Khirbet Khizeh

S.Yizhar

Published: 3 February 2011
Paperback, 168x125
125x168mm, 128 pages
ISBN: 9781847083944
£9.99

Translated by Nicholas de Lange and Yaacob Dweck

Overview

This 1949 novella about the violent expulsion of Palestinian villagers by the Israeli army has long been considered a modern Hebrew masterpiece, and it has also given rise to fierce controversy over the years. Published just months after the end of the 1948 Arab-Israeli War, Khirbet Khizeh (the 'kh' pronounced like the 'ch' in 'Bach') was an immediate sensation when it first appeared. Thousands of Israeli Jews rushed to read it, the critics began to argue about it, and a Palestinian journalist in Nablus described it as a sign that the Israeli army had a conscience and that peace was possible. Since then, the book has continued to challenge and disturb. The various debates it has prompted would themselves make Khirbet Khizeh worth reading, but the novella is much more than a vital historical document: it is also a great work of art. Yizhar's haunting, lyrical style and charged registration of the landscape are in many ways as startling as his wrenchingly honest view of one of Israel's defining moments. Despite its international reputation, this is the first UK publication of Khirbet Khizeh.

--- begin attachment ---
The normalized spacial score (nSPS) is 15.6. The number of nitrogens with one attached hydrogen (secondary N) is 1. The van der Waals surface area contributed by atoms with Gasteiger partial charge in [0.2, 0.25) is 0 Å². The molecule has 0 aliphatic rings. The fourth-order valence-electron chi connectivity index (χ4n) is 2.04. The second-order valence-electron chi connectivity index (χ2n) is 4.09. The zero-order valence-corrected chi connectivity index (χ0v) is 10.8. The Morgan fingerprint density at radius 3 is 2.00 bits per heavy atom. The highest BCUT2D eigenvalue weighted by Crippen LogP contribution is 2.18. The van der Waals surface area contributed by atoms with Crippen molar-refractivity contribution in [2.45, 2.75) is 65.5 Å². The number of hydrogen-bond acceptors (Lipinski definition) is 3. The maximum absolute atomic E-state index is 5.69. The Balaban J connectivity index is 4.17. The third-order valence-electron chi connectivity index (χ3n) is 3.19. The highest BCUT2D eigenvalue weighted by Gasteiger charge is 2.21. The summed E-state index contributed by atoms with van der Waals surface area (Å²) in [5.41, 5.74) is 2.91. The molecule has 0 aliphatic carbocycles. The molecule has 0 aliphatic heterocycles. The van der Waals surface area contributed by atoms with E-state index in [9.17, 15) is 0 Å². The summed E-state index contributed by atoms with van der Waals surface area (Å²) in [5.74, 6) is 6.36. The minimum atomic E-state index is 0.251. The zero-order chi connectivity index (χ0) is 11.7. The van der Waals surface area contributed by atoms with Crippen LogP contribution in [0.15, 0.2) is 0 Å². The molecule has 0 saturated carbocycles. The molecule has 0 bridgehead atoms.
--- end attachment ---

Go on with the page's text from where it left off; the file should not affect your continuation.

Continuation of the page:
About the author

Image of S.Yizhar

S. Yizhar was the pen-name of Yizhar Smilansky, born in Rehovot, Palestine, in 1916. A long-time member of Knesset for the Mapai (Labor) Party, he is perhaps most famous as the author of Khirbet Khizeh and for his magnum opus, Days of Tziklag, about the 1948 war. After winning the Israel Prize in 1959, he taught education at the Hebrew University for many years and lapsed into literary silence until 1992, when he published the first of a trilogy of autobiographical novels, Preliminaries. He died in 2006. More about the author





 
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